An

OXC essentially performs a similar function as OADM


but at much larger sizes.
OXCs have a large number of ports (ranging from a few
tens to thousands) and are able to switch wavelengths
from one input port to another.

Both OADMs and OXCs may incorporate wavelength


conversion capabilities.

Dense Wavelength Division Multiplexing


The state of the art is to use 80 wavelengths on one fiber, but
systems using from 36 to 40 wavelengths are more common
With each wavelength capable of carrying 10 Gb/s, the increase
in capacity of DWDM is impressive, though costly

ROUTING AND
WAVELENGTH ASSIGNMENT

Routing and wavelength assignment (RWA) problem is


defined as follows:
Given a network topology and a set of end-to-end
lightpath requests, determine a route and
wavelength(s) for the requests, using the minimum
possible number of wavelengths.

ROUTING AND WAVELENGTH ASSIGNMENT


(RWA)

To establish a lightpath, need to determine:


A route
Corresponding wavelengths on the route

RWA problem can be divided into two subproblems:


Lightpath Routing (LR)
Wavelength Assignment (WA)

Static vs. dynamic lightpath establishment

STATIC LIGHTPATH ESTABLISHMENT


(SLE)
Suitable for static traffic
Traffic matrix and network topology are known in
advance
Objective is to minimize the network capacity
needed for the traffic when setting up the
network
Compute a route and assign wavelengths for each
connection in an off-line manner

DYNAMIC LIGHTPATH
ESTABLISHMENT (DLE)
Suitable for dynamic traffic
Traffic matrix is not known in advance while network
topology is known
Objective is to maximize the network capacity at any
time when a connection request arrives at the
network

ROUTING AND WAVELENGTH


ASSIGNMENT
Lightpath Routing (LR) problem

The LR problem is to find routes for a collection of


lightpaths
The

objective of the LR problem is to minimize the


maximum, over all fiber links, of the number of lightpaths
using a fiber link.
An alternative objective of the LR problem is to minimize
some network cost such as bandwidth, ports, switching, or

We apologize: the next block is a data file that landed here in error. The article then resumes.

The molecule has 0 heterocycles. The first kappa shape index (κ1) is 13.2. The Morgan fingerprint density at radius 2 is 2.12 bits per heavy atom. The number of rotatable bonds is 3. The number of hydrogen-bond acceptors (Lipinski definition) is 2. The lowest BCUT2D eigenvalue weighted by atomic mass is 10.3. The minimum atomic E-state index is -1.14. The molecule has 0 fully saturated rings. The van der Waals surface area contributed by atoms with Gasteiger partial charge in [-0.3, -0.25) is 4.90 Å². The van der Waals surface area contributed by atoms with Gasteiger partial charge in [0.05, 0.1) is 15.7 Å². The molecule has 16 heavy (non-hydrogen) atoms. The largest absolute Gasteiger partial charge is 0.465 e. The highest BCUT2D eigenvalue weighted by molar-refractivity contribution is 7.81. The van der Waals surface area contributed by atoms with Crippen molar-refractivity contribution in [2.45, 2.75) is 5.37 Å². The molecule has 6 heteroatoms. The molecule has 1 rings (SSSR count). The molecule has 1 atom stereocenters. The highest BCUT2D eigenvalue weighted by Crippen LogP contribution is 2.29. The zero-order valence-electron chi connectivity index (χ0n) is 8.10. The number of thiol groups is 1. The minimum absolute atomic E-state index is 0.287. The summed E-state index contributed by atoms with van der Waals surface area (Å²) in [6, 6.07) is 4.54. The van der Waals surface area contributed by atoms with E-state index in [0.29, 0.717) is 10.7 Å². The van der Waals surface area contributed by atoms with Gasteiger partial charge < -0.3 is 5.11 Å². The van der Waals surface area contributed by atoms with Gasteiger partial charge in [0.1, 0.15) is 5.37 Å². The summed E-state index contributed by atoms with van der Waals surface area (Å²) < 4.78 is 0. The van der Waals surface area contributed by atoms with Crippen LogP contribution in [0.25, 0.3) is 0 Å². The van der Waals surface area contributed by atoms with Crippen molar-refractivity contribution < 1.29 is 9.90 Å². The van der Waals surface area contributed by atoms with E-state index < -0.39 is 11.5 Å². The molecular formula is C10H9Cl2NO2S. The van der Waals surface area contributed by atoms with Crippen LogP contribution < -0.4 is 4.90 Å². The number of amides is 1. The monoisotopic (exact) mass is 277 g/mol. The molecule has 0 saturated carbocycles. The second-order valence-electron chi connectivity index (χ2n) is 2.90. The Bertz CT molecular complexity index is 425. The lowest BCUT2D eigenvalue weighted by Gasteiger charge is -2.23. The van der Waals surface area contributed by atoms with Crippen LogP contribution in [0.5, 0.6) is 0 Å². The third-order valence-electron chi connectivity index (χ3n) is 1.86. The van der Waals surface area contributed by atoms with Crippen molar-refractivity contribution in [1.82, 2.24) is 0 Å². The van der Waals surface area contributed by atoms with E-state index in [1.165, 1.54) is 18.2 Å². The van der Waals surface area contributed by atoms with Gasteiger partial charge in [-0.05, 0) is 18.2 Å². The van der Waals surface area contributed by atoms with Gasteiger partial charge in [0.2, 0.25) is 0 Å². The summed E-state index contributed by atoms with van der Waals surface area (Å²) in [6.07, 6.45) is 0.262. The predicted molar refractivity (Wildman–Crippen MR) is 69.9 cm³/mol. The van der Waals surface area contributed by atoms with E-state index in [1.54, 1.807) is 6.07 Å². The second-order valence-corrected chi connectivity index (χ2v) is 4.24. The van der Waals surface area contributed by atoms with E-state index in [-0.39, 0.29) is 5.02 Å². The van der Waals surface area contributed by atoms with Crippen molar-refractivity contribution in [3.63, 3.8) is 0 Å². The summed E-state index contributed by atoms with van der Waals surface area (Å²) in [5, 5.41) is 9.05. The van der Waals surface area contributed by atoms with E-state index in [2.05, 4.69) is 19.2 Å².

regenerator cost.

ROUTING AND WAVELENGTH


ASSIGNMENT
Wavelength Assignment (WA) Problem:
The WA problem is, given a collection of lightpaths and
their routes, to assign wavelengths to the lightpaths.
The objective is to minimize, over all fiber links, the
maximum wavelength used on a fiber link.

ROUTING AND WAVELENGTH ASSIGNMENT

To solve the LR problem, route the lightpaths one at a


time in some order.
Routes

can be computed by using shortest path routing


algorithms on the network topology.
The network topology has weights assigned to each link, so
that the shortest path is the least-weight path.
The link weights are chosen so that the resulting lightpath
routes meet the objective of the LR problem.

ROUTING AND WAVELENGTH


ASSIGNMENT

For the WA problem, the assignments must obey the


following constraints:

1. Two lightpaths must not be assigned the same


wavelength on a given link.
2. If no wavelength conversion is available through a
switch, then a lightpath must be assigned the same
wavelength on the links through the switch.
3. If no wavelength conversion is available in the network,
then a lightpath must be assigned the same wavelength all
along its route.

ROUTING
Fixed routing: predefine a route for each
lightpath connection
Example:

ROUTING
Alternative routing: predefine several routes for
each lightpath connection and choose one of them
Exhaust routing: use all the possible paths

ROUTING

Adaptive Routing
Route is chosen dynamically, depending on the
network state

WAVELENGTH ASSIGNMENT
For the network with wavelength conversion
capability, wavelength assignment is trivial
For the network with wavelength continuity
constraint, use heuristics approach

WAVELENGTH ASSIGNMENT UNDER


WAVELENGTH CONTINUITY CONSTRAINT
First-Fit (FF)
Least-Used (LU)
Most-Used (MU)
Max_Sum (MS)
Relative Capacity Loss (RCL)

FIRST-FIT
All the wavelength are indexed with consecutive
integer numbers
The available wavelength with the lowest index is
assigned

LEAST-USED AND MOST-USED

Least-Used

Record the usage of


each wavelength
Pick up a wavelength,
which is least used
before, from the
available wavelength
pool

Most-Used

Record the usage of


each wavelength
Pick up a wavelength,
which is most used
before, from the
available wavelength
pool

MAX-SUM AND RCL


MAX_SUM Chooses the wavelength, such that the
decision will minimize the capacity loss or
maximize the possibility of future connections.
RCL will choose the wavelength which minimize
the relative capacity loss.

RWA ALGORITHM

Random-1.
For

a lightpath request between two nodes, choose at


random one of the available wavelengths on a fixed shortest
path between the two nodes.

Random-2.
Fix

two shortest paths between every pair of nodes. For a


lightpath request between two nodes, choose at random one
of the available wavelengths on the first shortest path
between the two nodes. If no such wavelength is available,